I’m a research assistant for the Lesbian and Gay Liberation in Canada (LGLC) project at the Centre for Digital Humanities (CDH) at Ryerson University. The LGLC uses two annotated chronologies compiled by Donald McLeod that cover lesbian and gay liberation in Canada from 1964-1975 and from 1976-1981. Those key texts have been encoded in XML-TEI and are now being used for the creation of a prosopography and of a graph database in Neo4j. The prosopography is the part that I am working on.
A prosoprography is a collective biographical research tool that is used to study a defined group of individuals. For the LGLC project, this group consists of the people in McLeod’s two texts. Using the encoded versions, over the last six months I’ve extracted any and all biographical data about the people mentioned in the 1964-1975 chronology. I have gathered information (when available) on each person’s occupation, organization membership, sexual or gender identity, arrest history, and relationships. I’ve also recorded any connections they may have had to various periodicals and locations. All of this information has been compiled in a multi-tabbed spreadsheet.
A few months ago I finished extracting information from the first volume of Donald McLeod’s chronologies, and so, I have now turned my focus to secondary research to further expand and enrich the prosopography. On an average work day, like today, I methodically search each of the names in the prosopography and attempt to gather more basic biographical information about them (especially their date and place of birth, as well as their date and place of death, when possible). The prosopography continues to grow week by week and I can only imagine how extensive it will be in the future.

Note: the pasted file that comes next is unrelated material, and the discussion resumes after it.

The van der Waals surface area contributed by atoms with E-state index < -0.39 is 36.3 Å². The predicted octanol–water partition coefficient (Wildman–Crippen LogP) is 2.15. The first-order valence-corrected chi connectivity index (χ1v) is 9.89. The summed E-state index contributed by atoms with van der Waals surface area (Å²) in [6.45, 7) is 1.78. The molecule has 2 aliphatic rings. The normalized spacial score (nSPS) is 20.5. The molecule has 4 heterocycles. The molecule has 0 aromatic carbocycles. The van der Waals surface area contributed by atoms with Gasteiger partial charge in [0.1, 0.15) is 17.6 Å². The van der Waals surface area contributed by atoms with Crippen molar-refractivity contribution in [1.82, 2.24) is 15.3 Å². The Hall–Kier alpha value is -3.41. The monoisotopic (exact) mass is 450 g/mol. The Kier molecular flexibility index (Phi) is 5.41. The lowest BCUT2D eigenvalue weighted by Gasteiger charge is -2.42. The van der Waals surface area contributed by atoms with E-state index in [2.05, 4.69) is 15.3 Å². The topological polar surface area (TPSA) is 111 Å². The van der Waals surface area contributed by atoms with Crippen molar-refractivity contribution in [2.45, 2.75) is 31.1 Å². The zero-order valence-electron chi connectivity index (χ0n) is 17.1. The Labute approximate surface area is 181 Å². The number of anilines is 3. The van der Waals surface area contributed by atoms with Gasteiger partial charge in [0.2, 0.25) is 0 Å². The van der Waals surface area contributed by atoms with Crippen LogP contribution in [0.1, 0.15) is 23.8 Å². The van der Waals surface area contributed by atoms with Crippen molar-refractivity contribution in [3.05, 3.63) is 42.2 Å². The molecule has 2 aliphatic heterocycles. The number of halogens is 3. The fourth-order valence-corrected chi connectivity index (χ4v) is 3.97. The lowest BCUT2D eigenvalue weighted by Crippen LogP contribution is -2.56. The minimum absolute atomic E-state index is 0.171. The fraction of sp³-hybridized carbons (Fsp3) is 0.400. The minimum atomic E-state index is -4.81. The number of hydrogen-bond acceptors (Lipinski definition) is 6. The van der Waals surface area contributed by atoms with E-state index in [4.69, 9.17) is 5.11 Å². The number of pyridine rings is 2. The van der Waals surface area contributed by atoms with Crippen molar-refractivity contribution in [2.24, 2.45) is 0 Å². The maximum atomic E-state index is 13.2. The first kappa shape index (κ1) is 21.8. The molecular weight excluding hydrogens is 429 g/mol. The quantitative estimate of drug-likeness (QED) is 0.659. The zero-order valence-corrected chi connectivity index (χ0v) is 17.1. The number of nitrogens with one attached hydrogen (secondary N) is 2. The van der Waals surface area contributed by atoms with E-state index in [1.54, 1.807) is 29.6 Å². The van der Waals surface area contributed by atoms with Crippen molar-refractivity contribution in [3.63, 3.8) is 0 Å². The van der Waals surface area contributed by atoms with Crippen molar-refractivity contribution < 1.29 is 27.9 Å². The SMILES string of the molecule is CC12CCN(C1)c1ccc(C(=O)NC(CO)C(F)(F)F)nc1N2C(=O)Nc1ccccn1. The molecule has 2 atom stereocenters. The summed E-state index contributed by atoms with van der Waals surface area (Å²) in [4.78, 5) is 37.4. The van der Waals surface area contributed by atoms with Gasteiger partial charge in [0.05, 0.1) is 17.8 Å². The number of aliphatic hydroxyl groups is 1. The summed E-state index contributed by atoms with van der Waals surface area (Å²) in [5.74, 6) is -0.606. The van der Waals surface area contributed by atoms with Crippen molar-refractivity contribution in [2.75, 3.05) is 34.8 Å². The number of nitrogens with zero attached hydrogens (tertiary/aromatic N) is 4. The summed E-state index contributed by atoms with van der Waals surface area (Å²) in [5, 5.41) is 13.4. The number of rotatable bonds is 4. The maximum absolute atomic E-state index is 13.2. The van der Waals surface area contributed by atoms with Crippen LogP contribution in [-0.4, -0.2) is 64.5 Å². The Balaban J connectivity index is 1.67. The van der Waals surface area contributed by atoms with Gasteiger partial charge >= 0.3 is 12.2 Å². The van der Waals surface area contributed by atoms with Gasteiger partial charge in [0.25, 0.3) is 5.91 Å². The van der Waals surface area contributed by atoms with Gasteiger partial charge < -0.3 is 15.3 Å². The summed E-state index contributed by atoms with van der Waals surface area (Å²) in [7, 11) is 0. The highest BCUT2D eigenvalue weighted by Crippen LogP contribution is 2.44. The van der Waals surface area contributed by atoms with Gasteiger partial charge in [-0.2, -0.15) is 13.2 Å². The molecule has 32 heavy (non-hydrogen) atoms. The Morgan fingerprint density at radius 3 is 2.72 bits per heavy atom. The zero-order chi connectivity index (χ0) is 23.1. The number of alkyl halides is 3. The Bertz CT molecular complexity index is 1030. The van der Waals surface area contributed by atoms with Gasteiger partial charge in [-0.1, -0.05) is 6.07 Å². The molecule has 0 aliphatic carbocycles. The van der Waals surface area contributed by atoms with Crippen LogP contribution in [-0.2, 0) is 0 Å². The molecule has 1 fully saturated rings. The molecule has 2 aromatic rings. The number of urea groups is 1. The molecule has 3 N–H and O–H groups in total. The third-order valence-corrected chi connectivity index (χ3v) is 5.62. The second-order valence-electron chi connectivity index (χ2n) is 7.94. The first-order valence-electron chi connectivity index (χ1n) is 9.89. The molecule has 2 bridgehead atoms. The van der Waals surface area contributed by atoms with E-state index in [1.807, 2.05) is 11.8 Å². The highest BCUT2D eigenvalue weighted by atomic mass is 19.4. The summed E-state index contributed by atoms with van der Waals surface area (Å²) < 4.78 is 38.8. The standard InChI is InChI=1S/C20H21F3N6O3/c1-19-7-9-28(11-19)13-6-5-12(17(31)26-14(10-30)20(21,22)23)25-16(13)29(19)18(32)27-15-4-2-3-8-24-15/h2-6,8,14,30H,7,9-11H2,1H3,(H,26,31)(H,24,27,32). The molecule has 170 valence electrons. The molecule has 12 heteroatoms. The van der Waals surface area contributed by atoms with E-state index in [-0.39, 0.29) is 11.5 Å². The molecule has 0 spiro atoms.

The research that I’m doing here at the CDH is only a portion of the work being done on the LGLC project. Other research assistants (Jessica Bonney, Raymon Sandhu, and Travis White) at the University of British Columbia are busy encoding the second volume of McLeod’s chronologies and using Neo4j to generate network visualizations. The whole project is overseen by Michelle Schwartz here at Ryerson and Constance Crompton at UBC.
Working on this project has been an immensely rewarding experience for me. It has allowed me to learn about amazing and inspiring people (many of which are Canadians) whom I otherwise may never have heard of. Reading about and researching their lives has at times made me laugh and has brought more than a few tears to my eyes. It has also given me a greater respect and appreciation for the LGBT community and their quest for liberation. Their fight was and is real and their names and actions need to be remembered.